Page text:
Facebook hit with U.K. fine over user privacy

Evarado Alatorre
Julio 11, 2018

Facebook is expected to receive Britain's maximum possible fine for allowing Cambridge Analytica to improperly access user data, its first penalty related to the leak of millions of users' personal information.

But it would represent the first tangible punishment for the company's privacy scandal, which tarnished its reputation, temporarily pushed down its shares and forced CEO Mark Zuckerberg to testify before Congress, but otherwise had few lasting repercussions.

The UK's data protection watchdog, the Information Commissioner's Office, has found the company lacking sufficient privacy protections and failing to catch third party companies like Cambridge Analytica misusing its users' data despite warnings.

IMF Bentham said it had partnered with law firm Johnson Winter & Slattery to lodge the complaint with the Office of the Australian Information Commissioner. The fine "sends a clear signal that I consider this a significant issue, especially when you look at the scale and the impact of this kind of data breach".

Just 53 Australians downloaded the "this is your digital life" Facebook quiz app responsible for the Cambridge Analytica data breach.

Cambridge Analytica used data from millions of Facebook accounts to help Donald Trump's 2016 presidential election campaign.

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Facebook can respond to the commissioner before a final decision is made, and said it was reviewing the report and would respond soon.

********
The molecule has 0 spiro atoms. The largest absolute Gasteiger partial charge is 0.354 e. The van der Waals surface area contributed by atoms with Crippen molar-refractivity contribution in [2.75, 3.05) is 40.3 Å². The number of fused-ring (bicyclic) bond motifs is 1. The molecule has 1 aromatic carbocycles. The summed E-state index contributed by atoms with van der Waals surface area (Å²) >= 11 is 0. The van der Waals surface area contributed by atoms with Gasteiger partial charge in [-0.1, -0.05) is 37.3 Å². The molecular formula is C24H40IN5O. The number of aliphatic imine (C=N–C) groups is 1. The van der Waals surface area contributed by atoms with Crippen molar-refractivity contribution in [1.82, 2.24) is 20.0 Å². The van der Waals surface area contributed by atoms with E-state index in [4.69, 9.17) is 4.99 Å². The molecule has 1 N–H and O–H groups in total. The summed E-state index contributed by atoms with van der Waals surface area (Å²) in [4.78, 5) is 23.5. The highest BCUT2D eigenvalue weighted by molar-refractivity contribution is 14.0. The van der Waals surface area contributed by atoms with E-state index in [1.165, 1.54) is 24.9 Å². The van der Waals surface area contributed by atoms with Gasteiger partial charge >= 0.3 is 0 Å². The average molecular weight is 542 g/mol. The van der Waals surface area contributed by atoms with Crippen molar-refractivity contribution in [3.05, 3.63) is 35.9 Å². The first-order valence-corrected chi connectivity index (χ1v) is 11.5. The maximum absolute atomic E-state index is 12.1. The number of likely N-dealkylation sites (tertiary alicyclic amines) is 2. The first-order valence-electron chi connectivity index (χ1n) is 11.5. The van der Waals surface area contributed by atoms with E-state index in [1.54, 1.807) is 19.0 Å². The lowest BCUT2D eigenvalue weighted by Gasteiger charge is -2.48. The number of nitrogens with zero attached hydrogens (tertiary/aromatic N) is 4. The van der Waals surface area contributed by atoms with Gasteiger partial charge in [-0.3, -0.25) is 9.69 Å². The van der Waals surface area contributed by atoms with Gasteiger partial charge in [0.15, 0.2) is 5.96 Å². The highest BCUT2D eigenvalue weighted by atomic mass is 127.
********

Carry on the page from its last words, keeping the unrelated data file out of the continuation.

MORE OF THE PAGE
In a statement, Facebook responded to the findings by acknowledging it "should have done more to investigate claims about Cambridge Analytica and take action in 2015".

The probe "concluded that Facebook contravened the law by failing to safeguard people's information".

OAIC is conducting its own investigation into whether Facebook breached the Privacy Act, which obligates organisations to ensure customers are notified about the collection and handling of their personal information.

"Facebook should now make the results of their internal investigations known to the ICO, our committee and other relevant investigatory authorities". Last year, antitrust regulators in the European Union slapped Facebook with a $122 million fine.

Facebook will be put under more scrutiny by United Kingdom regulators involving “evidence that copies of the data/parts of it also seem to have been share with other parties and on other systems beyond” despite Cambridge Analyticas declaration that it had wiped all the data that it was asked to.

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